“He rocks in the tree tops all day long. Hoppin’ and a-boppin’ and a-singing his song.”
This song, originally by Bobby Day and later reprised by the Jackson 5 always seemed like it should have been about a mockingbird. But then, without the robin, the alliteration wouldn’t work.
Still, when it comes to local birds that can really rock a song, the Northern Mockingbird has to be number one on the charts. Ornithologist Frank M. Chapman even referred to it as our “national songbird.”
And what a repertoire. How many songs can an American Robin sing? One? Or two? Maybe three or four if you count what are called the “dawn” or “whisper” songs. Some Northern Mockingbirds have song lists in excess of two-hundred!
And what credit does the mockingbird get? The claim has been made that its “song largely consists of multiple plagiarisms”. In other words, the bird copies the songs of other birds.
The Native Americans had a different take on this entirely. According to their legends, it was the mockingbird who taught all the other birds to sing, making them the plagiarists. Unfortunately, this only goes so far and doesn’t explain when the mockingbird sounds like squealing car tires or a squeaky gate hinge.
Native Americans may also have given the bird its name. Their “artamoke” was easily translated to “mocker”. According to Mark Catesby in his Natural History of Carolina, Florida, and the Bahama Islands (1731- 1743), the aborigines called it cencontlatolly or fourhundred tongues. That has a nice ring to it too.
Catesby is credited by some as the person who first named the “mock-bird”, however, early explorer-naturalist John Lawson was way ahead of him there. The checklist of species published in 1709 as part of his New Voyage to Carolina included “mocking-birds, two sorts”. One has to wonder about the “two sorts” part. Lawson might have explained later (or complained about Catesby getting all the credit) had he not been burned alive by members of the Tuscarora tribe in 1711.
Mark Catesby was probably the first Englishman to draw the Northern Mockingbird though. Unfortunately, his illustration does not capture the large white wing and tail patches, leaving the bird a rather dull gray. Of course, these patches are mostly visible in flight. Catesby’s bird would have been a “collected” specimen. To give him the benefit of the doubt, he does mention the white in his description.
Those white wing patches may help make the Northern Mockingbird a more efficient predator. While feeding on the ground, it spreads its wings, displaying the patches. The sudden flash of white may startle insects into movement, making them easier targets.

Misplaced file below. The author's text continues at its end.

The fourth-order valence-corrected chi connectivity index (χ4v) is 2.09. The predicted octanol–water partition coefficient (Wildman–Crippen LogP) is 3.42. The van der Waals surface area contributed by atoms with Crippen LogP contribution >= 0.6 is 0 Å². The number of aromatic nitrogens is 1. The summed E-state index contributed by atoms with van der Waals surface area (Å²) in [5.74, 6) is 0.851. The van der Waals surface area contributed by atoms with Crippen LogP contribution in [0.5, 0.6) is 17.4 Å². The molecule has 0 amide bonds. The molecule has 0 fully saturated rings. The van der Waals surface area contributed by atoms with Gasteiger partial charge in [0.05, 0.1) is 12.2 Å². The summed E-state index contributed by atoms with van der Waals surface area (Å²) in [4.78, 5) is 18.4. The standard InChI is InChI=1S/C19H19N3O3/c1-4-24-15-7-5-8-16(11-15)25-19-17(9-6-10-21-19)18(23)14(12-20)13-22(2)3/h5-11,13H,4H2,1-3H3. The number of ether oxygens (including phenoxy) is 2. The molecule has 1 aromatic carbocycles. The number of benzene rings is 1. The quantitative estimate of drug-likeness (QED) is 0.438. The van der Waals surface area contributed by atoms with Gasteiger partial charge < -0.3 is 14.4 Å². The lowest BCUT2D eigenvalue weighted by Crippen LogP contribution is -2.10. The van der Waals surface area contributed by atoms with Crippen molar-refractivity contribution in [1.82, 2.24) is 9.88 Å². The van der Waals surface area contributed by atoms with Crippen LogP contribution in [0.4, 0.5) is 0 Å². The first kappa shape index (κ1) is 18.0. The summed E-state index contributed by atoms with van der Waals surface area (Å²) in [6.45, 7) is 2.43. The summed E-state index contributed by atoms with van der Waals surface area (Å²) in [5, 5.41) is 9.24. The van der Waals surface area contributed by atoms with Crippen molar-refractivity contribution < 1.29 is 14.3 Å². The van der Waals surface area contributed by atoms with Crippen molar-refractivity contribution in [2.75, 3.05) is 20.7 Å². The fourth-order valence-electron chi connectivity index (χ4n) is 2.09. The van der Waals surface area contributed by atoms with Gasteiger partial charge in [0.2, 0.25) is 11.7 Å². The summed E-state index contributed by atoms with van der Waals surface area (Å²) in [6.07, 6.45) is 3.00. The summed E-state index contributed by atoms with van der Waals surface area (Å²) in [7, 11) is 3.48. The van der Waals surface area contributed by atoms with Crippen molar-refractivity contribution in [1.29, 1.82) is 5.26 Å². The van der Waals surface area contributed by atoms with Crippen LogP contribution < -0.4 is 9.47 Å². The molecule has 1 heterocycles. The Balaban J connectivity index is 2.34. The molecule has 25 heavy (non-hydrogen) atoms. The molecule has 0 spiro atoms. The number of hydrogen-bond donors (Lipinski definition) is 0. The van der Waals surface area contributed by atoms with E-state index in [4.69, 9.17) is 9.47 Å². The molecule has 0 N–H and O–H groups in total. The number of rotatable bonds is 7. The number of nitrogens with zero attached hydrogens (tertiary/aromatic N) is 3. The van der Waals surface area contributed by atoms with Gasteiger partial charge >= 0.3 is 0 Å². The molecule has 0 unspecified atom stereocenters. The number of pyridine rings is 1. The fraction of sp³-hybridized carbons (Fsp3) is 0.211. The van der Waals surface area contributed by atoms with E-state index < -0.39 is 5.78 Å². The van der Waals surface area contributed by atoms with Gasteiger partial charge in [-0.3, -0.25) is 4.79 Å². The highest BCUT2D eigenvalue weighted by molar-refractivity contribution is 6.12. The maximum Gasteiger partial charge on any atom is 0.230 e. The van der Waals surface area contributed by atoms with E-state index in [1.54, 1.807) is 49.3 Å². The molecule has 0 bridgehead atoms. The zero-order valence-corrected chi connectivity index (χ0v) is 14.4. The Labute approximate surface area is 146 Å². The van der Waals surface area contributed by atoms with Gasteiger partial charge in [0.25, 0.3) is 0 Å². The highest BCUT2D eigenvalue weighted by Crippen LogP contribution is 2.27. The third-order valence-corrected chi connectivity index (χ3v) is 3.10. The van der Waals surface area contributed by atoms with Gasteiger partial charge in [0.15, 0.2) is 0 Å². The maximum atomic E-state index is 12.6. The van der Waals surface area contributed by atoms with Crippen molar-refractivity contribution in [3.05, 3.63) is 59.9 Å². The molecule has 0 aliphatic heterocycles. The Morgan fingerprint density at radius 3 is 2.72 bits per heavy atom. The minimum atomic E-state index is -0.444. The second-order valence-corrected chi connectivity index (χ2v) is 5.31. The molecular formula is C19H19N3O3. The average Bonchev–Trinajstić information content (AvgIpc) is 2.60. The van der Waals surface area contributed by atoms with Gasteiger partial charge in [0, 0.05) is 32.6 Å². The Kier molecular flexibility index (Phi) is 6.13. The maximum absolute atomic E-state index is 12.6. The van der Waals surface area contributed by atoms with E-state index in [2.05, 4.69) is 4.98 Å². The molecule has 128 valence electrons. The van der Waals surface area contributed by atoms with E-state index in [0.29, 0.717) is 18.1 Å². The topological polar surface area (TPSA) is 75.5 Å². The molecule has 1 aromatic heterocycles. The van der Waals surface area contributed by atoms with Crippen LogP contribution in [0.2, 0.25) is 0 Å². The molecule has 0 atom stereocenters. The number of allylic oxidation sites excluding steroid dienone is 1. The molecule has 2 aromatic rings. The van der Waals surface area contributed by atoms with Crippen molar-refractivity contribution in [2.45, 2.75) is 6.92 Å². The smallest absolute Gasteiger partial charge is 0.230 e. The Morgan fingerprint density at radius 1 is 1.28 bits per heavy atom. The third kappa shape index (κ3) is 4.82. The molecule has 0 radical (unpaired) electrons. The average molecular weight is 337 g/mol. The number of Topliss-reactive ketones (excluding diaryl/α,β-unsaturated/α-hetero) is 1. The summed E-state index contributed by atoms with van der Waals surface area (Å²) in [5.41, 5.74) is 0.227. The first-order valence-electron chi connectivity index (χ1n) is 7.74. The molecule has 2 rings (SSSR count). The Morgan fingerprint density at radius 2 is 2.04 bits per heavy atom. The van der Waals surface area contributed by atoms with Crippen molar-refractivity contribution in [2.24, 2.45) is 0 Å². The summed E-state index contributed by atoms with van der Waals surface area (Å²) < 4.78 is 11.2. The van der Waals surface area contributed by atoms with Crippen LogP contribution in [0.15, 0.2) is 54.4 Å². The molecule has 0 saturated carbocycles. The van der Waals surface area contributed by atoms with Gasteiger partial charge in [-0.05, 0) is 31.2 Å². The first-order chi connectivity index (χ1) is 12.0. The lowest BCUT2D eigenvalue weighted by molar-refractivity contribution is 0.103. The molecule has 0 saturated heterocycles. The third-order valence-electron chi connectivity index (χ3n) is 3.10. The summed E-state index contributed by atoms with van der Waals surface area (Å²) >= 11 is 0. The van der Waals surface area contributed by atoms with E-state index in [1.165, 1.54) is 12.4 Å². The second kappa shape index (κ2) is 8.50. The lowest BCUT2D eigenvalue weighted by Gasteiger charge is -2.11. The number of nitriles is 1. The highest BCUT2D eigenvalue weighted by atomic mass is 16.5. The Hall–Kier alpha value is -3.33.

Mockingbird diets are made up of about 50% animal and 50% vegetable, although the vegetable may have a slight edge. In Summer, Fall, and Winter, fruits fill the menu card.
These may include those of hollies, greenbriers, sumacs, pokeweeds, blackberries, elderberries, grapes, etc. One theory claims that part of the reason for the mockingbird’s northern expansion has been that of the Multiflora Rose (Rosa multiflora). The birds just followed the plant.
Not only are the Multiflora Rose hips a great source of nourishment, the thorny branches provide protection for nests. Speaking of nests and nesting, this is something most Northern Mockingbirds commence in late April or May. A male will get the ball rolling by staking out a territory of from one to two acres. He then proceeds to (What else?) sing. He sings loud and clear, putting all his various “voices” into it. Some aerial loop flights are also thrown in for good measure.
The female cannot resist all of this and once the male has roughed out a nest platform as high as ten feet up in a shrub, tree, or vine, she lines it with grasses, plant stems, and rootlets before laying four eggs. These are a nice shade of blue-green with heavy brown spotting. Incubation takes about 12 days. The female is responsible for this. Both parents, however, feed the young birds until they fledge 12 days later.
Northern Mockingbirds are subject to the usual nest predators. These include snakes, raccoons, opossums, Blue Jays, and domestic cats. The Brown-headed Cowbird, however, rarely parasitizes a mockingbird nest.
Nestlings are fed insect material for the first week or so. Once they develop what is known as endothermy or body temperature control they then get an increasing amount of fruit in their diets. Even after the birds fledge, the male will continue topping them off for another month while he and the female build a new nest and start a second brood.
As Fall approaches, the birds become more territorial, staking their claim to a particular fruit bearing tree or shrub. While the male became quiet during the nesting season, both males and females now sing vigorously in defense of their territories. After all, those berries will have to last all Winter and mockingbirds aren’t really good at sharing.
In Colonial times, the Northern Mockingbird was primarily a southern species. It has only been since the 1900s that the bird has seriously extended its range north into New England and Canada. Some of those northern birds migrate south in winter, especially the females and juveniles.
On a range map, today it still appears as a year-round resident mainly from Mexico, the Bahamas, and the lower half of the United States. It is one of the most popular State birds, having been proclaimed as such by the legislatures of Arkansas, Florida, Mississippi, Tennessee, and Texas.
Northern Mockingbirds have been known to live in the wild for up to 12 years.